AppFog and now Tier 3, CenturyLink is on a Roll!

I feel like I’m being followed by CenturyLink. I shouldn’t be surprised, they should follow me!  😮

But faux paranoia joking aside, it is interesting to see them snapping up two key players in the Cloud Foundry space that have built .NET support into it at an enterprise level. They’re obviously intent on capturing that market. Now they just need to snag Basho and make those services available without being damaged by windows – in other words, enabling the back end and on premise, but remove the (absurd) notion that it ever is put on Windows Server.

With that I add another congratulations to Teir 3 becoming part of the CenturyLink Family, joining the likes of AppFog and others to help build the next stages of PaaS and cloud technologies combined.

Here’s some of the past news of the AppFog acquisition a few months ago.

…and now the Tier 3 acquisition news.

So what does this mean for that PaaS Technology? Especially the elements that I’ve lead, built and been a part of in some way or another the past ~2 years? Well, that’s to be seen, but I have several exceptionally good ideas about what will be done. In subsequent weeks I might even add to some thoughts around this as I have in the past. We’ll see if things keep going the way leading developers want them to go or if this is a sign of consolidation and innovation grinding to a crawl.

It is, after all being consolidated into a corporate entity that has historically had no reputation or focus around developing actual new solutions or a culture that can make that happen. I wish the dev teams of Tier 3 and AppFog the best, but CenturyLink better do well by them or it’ll turn into a standard bleed rate of lost brain power and the innovation trust will disappear.

On that note, congratulations to everyone and good luck!

3 thoughts on “AppFog and now Tier 3, CenturyLink is on a Roll!

  1. Absurd is, Tier3 Engineering confirmed to me they have hardly any customers deployed in multiple-data centers. Meaning they are not interconnecting enterprises for demand driven commerce. Missing out on the Amazon effect of bringing online commerce to manufactured goods offline (sticking with forecasting). Doubly absurd, the infrastructure is demand driven, but the applications are not. Alas, B2B friction has huge impedance.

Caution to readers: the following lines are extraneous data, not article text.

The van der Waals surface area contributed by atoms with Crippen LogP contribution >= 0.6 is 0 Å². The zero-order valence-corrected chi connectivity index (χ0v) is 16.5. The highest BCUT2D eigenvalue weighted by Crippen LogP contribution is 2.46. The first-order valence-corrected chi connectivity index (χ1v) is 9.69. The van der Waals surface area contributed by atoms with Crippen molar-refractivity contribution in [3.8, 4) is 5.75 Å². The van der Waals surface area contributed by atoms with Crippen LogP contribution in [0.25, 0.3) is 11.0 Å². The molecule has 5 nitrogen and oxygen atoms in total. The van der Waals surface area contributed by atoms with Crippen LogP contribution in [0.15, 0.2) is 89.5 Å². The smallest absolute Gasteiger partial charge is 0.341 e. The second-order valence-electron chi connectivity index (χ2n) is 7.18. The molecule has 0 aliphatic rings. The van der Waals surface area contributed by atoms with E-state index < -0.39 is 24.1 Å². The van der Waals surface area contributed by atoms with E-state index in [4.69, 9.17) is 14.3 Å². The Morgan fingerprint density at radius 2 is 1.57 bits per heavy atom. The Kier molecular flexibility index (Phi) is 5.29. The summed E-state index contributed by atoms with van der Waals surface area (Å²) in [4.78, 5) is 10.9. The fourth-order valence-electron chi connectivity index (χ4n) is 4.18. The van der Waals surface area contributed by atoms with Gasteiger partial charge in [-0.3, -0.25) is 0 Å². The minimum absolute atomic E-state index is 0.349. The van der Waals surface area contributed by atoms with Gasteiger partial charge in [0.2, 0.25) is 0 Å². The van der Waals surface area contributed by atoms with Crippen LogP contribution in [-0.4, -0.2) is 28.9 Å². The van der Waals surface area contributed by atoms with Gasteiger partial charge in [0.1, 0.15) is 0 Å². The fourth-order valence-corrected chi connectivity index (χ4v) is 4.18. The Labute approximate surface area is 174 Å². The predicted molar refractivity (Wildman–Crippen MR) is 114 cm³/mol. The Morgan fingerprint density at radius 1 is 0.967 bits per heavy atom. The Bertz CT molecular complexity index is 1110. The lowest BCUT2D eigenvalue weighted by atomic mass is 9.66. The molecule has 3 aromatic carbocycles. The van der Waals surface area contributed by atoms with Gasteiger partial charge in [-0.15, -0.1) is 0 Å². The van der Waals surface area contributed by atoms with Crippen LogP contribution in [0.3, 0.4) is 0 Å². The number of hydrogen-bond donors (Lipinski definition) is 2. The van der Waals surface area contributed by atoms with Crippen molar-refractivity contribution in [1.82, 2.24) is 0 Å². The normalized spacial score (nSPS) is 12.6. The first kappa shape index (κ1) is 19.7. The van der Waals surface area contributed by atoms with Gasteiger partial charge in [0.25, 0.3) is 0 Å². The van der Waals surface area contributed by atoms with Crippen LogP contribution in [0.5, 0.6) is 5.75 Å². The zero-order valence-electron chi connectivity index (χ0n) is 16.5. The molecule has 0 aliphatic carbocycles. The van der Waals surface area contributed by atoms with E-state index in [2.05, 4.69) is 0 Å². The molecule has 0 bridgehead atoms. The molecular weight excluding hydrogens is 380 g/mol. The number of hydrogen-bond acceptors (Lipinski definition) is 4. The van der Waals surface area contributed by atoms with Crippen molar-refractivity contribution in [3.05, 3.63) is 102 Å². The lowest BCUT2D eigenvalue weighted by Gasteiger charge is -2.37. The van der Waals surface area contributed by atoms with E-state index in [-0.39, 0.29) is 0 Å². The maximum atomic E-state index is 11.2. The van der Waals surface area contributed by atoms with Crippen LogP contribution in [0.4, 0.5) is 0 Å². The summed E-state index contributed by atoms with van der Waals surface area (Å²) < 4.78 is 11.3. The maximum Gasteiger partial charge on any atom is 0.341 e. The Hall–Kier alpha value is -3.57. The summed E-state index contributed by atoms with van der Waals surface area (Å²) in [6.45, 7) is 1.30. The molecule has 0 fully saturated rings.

Partly we can blame the template of Windows server limitations extended into enterprise app patterns for years– ERP/ SCM / Sharepoint. Partly it’s senior execs clueless on cloud and pandered to by vendors with apps built before the cloud, and still sold today, optimized with lipstick on a pig for the cloud.

    Crazy is San Francisco based private equity firms like Golden Gate Capital and Francisco Partners chose what color the lipstick is. That’s their contribution to US GDP, driving around in BMWs, milking enterprise software firms and customers.

    Crazy absurb, Microsoft has superb MSR and teams to properly create developer tools for distributed applications in the cloud, instead its content to suck up on premise Windows applications into Azure, and convince customers they are now demand driven ready business.

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